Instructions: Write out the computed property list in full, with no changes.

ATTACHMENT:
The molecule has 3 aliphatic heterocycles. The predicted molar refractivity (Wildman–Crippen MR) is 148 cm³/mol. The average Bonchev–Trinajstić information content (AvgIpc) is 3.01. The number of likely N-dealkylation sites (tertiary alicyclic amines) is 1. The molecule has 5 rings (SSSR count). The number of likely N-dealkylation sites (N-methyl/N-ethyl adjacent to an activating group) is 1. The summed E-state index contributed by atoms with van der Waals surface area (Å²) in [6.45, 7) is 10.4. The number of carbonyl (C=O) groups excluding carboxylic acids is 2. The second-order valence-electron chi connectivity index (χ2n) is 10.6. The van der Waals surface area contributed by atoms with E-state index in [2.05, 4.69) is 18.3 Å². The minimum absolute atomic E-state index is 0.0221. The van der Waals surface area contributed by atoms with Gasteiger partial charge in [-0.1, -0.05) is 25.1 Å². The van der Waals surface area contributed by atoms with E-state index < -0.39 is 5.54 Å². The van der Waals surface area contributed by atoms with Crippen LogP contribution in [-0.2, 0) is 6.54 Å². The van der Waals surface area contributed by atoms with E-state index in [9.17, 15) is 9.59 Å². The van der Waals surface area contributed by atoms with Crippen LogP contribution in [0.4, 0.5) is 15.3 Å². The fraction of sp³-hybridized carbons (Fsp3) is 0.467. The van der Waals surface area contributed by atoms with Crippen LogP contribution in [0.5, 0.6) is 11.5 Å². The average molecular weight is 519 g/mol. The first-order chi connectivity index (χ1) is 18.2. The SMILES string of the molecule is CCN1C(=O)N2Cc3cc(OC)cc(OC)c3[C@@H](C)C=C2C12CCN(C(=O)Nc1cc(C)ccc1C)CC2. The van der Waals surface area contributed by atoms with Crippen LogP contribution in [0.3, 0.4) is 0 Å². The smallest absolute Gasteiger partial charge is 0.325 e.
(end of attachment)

The molecule has 3 aliphatic heterocycles. The predicted molar refractivity (Wildman–Crippen MR) is 148 cm³/mol. The average Bonchev–Trinajstić information content (AvgIpc) is 3.01. The number of likely N-dealkylation sites (tertiary alicyclic amines) is 1. The molecule has 5 rings (SSSR count). The number of likely N-dealkylation sites (N-methyl/N-ethyl adjacent to an activating group) is 1. The summed E-state index contributed by atoms with van der Waals surface area (Å²) in [6.45, 7) is 10.4. The number of carbonyl (C=O) groups excluding carboxylic acids is 2. The second-order valence-electron chi connectivity index (χ2n) is 10.6. The van der Waals surface area contributed by atoms with E-state index in [2.05, 4.69) is 18.3 Å². The minimum absolute atomic E-state index is 0.0221. The van der Waals surface area contributed by atoms with Gasteiger partial charge in [-0.1, -0.05) is 25.1 Å². The van der Waals surface area contributed by atoms with E-state index < -0.39 is 5.54 Å². The van der Waals surface area contributed by atoms with Crippen LogP contribution in [-0.2, 0) is 6.54 Å². The van der Waals surface area contributed by atoms with E-state index in [9.17, 15) is 9.59 Å². The van der Waals surface area contributed by atoms with Crippen LogP contribution in [0.4, 0.5) is 15.3 Å². The fraction of sp³-hybridized carbons (Fsp3) is 0.467. The van der Waals surface area contributed by atoms with Crippen LogP contribution in [0.5, 0.6) is 11.5 Å². The average molecular weight is 519 g/mol. The first-order chi connectivity index (χ1) is 18.2. The SMILES string of the molecule is CCN1C(=O)N2Cc3cc(OC)cc(OC)c3[C@@H](C)C=C2C12CCN(C(=O)Nc1cc(C)ccc1C)CC2. The van der Waals surface area contributed by atoms with Crippen LogP contribution in [0.3, 0.4) is 0 Å². The smallest absolute Gasteiger partial charge is 0.325 e.